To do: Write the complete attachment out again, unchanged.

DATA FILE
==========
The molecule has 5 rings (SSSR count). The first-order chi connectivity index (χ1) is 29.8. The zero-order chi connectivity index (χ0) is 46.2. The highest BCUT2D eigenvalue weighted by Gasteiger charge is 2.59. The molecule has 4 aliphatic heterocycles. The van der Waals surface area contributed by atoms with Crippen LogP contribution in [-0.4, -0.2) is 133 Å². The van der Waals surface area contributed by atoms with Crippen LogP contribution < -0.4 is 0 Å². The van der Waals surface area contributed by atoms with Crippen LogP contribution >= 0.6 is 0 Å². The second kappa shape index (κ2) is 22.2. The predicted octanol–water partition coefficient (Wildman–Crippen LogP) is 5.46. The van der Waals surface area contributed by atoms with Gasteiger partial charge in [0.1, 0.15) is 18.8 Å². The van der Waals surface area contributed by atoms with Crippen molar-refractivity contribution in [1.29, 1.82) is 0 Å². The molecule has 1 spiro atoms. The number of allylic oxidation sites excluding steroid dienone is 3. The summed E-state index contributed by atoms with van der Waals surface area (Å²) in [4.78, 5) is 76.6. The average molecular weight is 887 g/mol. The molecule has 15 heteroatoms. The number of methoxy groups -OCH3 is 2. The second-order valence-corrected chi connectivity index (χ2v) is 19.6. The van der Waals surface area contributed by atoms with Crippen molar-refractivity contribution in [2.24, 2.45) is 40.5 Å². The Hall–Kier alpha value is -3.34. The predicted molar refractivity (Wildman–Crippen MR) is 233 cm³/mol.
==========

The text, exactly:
The molecule has 5 rings (SSSR count). The first-order chi connectivity index (χ1) is 29.8. The zero-order chi connectivity index (χ0) is 46.2. The highest BCUT2D eigenvalue weighted by Gasteiger charge is 2.59. The molecule has 4 aliphatic heterocycles. The van der Waals surface area contributed by atoms with Crippen LogP contribution in [-0.4, -0.2) is 133 Å². The van der Waals surface area contributed by atoms with Crippen LogP contribution < -0.4 is 0 Å². The van der Waals surface area contributed by atoms with Crippen LogP contribution >= 0.6 is 0 Å². The second kappa shape index (κ2) is 22.2. The predicted octanol–water partition coefficient (Wildman–Crippen LogP) is 5.46. The van der Waals surface area contributed by atoms with Gasteiger partial charge in [0.1, 0.15) is 18.8 Å². The van der Waals surface area contributed by atoms with Crippen molar-refractivity contribution in [1.29, 1.82) is 0 Å². The molecule has 1 spiro atoms. The number of allylic oxidation sites excluding steroid dienone is 3. The summed E-state index contributed by atoms with van der Waals surface area (Å²) in [4.78, 5) is 76.6. The average molecular weight is 887 g/mol. The molecule has 15 heteroatoms. The number of methoxy groups -OCH3 is 2. The second-order valence-corrected chi connectivity index (χ2v) is 19.6. The van der Waals surface area contributed by atoms with Crippen molar-refractivity contribution in [2.24, 2.45) is 40.5 Å². The Hall–Kier alpha value is -3.34. The predicted molar refractivity (Wildman–Crippen MR) is 233 cm³/mol.